The Pequod Meets the Virginp. 284
The Honor and Glory of Whalingp. 293
Jonah Historically Regardedp. 295
Pitchpolingp. 297
The Fountainp. 298
The Tailp. 302
The Grand Armadap. 306
Schools and Schoolmastersp. 316
Fast-Fish and Loose-Fishp. 318
Heads or Tailsp. 321
The Pequod Meets the Rose-Budp. 324
Ambergrisp. 329
The Castawayp. 331
A Squeeze of the Handp. 334
The Cassockp. 337
The Try-Worksp. 338
The Lampp. 342
Stowing Down and Clearing Upp. 342
The Doubloonp. 344
Leg and Arm. The Pequod, of Nantucket, Meets the Samuel Enderby, of Londonp. 349
The Decanterp. 355
A Bower in the Arsacidesp. 358
Measurement of the Whale's Skeletonp. 362
The Fossil Whalep. 364
Does the Whale's Magnitude Diminish?--Will He Perish?p. 367
Ahab's Legp. 370
The Carpenterp. 372
Ahab and the Carpenterp. 374
Ahab and Starbuck in the Cabinp. 377
Queequeg in His Coffinp. 379
The Pacificp. 384
The Blacksmithp. 385
The Forgep. 387
The Gilderp. 390
The Pequod Meets the Bachelorp. 391
The Dying Whalep. 393
The Whale Watchp. 394
The Quadrantp. 395
The Candlesp. 397
The Deck Towards the End of the First Night Watchp. 402
Midnight--The Forecastle Bulwarksp. 403
Midnight Aloft--Thunder and Lightningp. 404
The Musketp. 404
The Needlep. 407
The Log and Linep. 410
The Life-Buoyp. 412
The Deckp. 415
The Pequod Meets the Rachelp. 417
The Cabinp. 419
The Hatp. 421
The Pequod Meets the Delightp. 424
The Symphonyp. 425
The Chase--First Dayp. 428
The Chase--Second Dayp. 436
The Chase--Third Dayp. 443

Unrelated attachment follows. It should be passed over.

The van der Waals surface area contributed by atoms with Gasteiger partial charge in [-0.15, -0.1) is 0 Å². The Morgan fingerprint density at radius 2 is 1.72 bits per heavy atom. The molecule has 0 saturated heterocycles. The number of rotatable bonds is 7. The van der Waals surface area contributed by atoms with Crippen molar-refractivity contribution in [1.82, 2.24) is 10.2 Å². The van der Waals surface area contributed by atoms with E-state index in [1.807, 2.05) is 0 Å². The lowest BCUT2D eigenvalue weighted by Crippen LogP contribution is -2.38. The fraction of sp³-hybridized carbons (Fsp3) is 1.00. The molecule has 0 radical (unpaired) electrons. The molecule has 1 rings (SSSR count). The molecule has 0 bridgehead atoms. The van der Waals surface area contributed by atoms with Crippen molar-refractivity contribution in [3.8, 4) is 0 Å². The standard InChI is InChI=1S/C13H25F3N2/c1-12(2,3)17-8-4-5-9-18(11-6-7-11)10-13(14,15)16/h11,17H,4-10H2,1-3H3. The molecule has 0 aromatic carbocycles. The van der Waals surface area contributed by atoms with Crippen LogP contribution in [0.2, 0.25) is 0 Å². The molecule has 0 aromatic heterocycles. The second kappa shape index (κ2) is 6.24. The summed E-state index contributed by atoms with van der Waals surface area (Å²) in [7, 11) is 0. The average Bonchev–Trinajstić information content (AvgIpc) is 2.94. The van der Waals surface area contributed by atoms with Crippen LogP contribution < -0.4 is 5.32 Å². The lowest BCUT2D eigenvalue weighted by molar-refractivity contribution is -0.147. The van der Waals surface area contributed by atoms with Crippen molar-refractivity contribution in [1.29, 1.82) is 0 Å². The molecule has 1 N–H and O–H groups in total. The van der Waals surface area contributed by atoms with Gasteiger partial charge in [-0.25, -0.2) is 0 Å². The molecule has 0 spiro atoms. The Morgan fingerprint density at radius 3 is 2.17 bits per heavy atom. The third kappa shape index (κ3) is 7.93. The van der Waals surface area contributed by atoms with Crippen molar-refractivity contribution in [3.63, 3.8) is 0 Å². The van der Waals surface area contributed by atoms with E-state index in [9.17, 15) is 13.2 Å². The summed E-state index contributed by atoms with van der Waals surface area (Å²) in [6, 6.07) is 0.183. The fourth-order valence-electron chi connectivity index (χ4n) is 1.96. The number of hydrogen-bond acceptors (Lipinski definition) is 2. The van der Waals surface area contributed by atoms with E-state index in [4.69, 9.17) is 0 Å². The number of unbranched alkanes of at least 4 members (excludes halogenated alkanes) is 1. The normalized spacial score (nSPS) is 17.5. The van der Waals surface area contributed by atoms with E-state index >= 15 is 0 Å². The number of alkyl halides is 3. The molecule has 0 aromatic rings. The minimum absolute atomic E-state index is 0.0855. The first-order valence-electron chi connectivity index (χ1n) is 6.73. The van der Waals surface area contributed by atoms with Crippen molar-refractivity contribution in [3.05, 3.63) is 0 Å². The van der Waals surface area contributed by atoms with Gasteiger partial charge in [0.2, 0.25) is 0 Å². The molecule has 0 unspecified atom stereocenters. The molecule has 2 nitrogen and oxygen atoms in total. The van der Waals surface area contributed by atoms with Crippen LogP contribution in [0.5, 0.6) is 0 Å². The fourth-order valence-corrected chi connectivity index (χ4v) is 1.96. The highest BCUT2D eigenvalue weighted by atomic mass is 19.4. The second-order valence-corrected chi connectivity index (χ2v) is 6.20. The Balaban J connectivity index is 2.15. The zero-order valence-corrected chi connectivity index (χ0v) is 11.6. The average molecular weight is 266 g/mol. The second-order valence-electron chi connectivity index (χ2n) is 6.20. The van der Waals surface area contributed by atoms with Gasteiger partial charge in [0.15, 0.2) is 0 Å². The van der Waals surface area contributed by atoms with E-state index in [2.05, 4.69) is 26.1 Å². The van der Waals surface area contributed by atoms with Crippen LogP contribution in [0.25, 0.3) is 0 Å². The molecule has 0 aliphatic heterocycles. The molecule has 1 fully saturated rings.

Epiloguep. 452
Table of Contents provided by Ingram. All Rights Reserved.

ISBN: 9781853260087
ISBN-10: 1853260088
Series: Wodsworth Collection
Audience: General
Format: Paperback
Language: English
Number Of Pages: 544
Published: 5th May 1992
Country of Publication: GB
Dimensions (cm): 19.7 x 12.8  x 3.2
Weight (kg): 0.34

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Herman Melville

About the Author

(born Aug. 1, 1819, New York, N.Y., U.S.—died Sept. 28, 1891, New York City) U.S. writer. Born to a wealthy New York family that suffered great financial losses, Melville had little formal schooling and began a period of wanderings at sea in 1839. In 1841 he sailed on a whaler bound for the South Seas; the next year he jumped ship in the Marquesas Islands. His adventures in Polynesia were the basis of his successful first novels, Typee (1846) and Omoo (1847).

After his allegorical fantasy Mardi (1849) failed, he quickly wrote Redburn (1849) and White-Jacket (1850), about the rough life of sailors. Moby-Dick (1851), his masterpiece, is both an intense whaling narrative and a symbolic examination of the problems and possibilities of American democracy; it brought him neither acclaim nor reward when published.

Increasingly reclusive and despairing, he wrote Pierre (1852), which, intended as a piece of domestic “ladies” fiction, became a parody of that popular genre, Israel Potter (1855), The Confidence-Man (1857), and magazine stories, including “Bartleby the Scrivener” (1853) and “Benito Cereno” (1855). After 1857 he wrote verse. In 1866 a customs-inspector position finally brought him a secure income. He returned to prose for his last work, the novel Billy Budd, Foretopman, which remained unpublished until 1924. Neglected for much of his career, Melville came to be regarded by modern critics as one of the greatest American writers.